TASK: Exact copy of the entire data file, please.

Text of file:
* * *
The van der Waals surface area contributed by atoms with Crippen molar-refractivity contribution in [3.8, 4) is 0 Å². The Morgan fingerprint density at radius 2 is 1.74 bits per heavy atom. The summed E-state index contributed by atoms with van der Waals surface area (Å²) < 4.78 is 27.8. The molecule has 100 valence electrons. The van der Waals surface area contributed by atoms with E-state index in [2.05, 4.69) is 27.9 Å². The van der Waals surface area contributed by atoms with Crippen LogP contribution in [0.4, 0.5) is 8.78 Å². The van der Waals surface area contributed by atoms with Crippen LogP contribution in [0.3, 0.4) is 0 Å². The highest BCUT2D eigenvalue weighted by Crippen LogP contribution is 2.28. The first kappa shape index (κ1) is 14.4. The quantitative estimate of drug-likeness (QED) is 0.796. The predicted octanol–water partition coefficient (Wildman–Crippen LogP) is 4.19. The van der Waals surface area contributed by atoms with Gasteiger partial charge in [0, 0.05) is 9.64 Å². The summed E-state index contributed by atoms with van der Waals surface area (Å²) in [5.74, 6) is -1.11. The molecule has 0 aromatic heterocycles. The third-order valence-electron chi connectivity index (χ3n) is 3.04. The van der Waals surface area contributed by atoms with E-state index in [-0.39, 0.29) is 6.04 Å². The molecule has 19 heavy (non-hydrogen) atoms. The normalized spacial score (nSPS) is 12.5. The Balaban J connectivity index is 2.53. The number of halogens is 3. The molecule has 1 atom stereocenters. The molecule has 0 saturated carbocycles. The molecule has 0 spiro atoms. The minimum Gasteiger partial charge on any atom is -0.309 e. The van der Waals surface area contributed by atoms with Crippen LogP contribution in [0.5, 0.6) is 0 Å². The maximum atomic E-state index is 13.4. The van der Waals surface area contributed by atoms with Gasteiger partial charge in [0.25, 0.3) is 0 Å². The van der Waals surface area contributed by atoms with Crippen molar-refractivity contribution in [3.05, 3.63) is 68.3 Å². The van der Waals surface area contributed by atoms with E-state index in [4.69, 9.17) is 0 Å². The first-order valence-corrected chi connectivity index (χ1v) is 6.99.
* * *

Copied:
The van der Waals surface area contributed by atoms with Crippen molar-refractivity contribution in [3.8, 4) is 0 Å². The Morgan fingerprint density at radius 2 is 1.74 bits per heavy atom. The summed E-state index contributed by atoms with van der Waals surface area (Å²) < 4.78 is 27.8. The molecule has 100 valence electrons. The van der Waals surface area contributed by atoms with E-state index in [2.05, 4.69) is 27.9 Å². The van der Waals surface area contributed by atoms with Crippen LogP contribution in [0.4, 0.5) is 8.78 Å². The van der Waals surface area contributed by atoms with Crippen LogP contribution in [0.3, 0.4) is 0 Å². The highest BCUT2D eigenvalue weighted by Crippen LogP contribution is 2.28. The first kappa shape index (κ1) is 14.4. The quantitative estimate of drug-likeness (QED) is 0.796. The predicted octanol–water partition coefficient (Wildman–Crippen LogP) is 4.19. The van der Waals surface area contributed by atoms with Gasteiger partial charge in [0, 0.05) is 9.64 Å². The summed E-state index contributed by atoms with van der Waals surface area (Å²) in [5.74, 6) is -1.11. The molecule has 0 aromatic heterocycles. The third-order valence-electron chi connectivity index (χ3n) is 3.04. The van der Waals surface area contributed by atoms with E-state index in [-0.39, 0.29) is 6.04 Å². The molecule has 19 heavy (non-hydrogen) atoms. The normalized spacial score (nSPS) is 12.5. The Balaban J connectivity index is 2.53. The number of halogens is 3. The molecule has 1 atom stereocenters. The molecule has 0 saturated carbocycles. The molecule has 0 spiro atoms. The minimum Gasteiger partial charge on any atom is -0.309 e. The van der Waals surface area contributed by atoms with Crippen LogP contribution in [0.5, 0.6) is 0 Å². The maximum atomic E-state index is 13.4. The van der Waals surface area contributed by atoms with Gasteiger partial charge in [0.25, 0.3) is 0 Å². The van der Waals surface area contributed by atoms with Crippen molar-refractivity contribution in [3.05, 3.63) is 68.3 Å². The van der Waals surface area contributed by atoms with E-state index in [4.69, 9.17) is 0 Å². The first-order valence-corrected chi connectivity index (χ1v) is 6.99.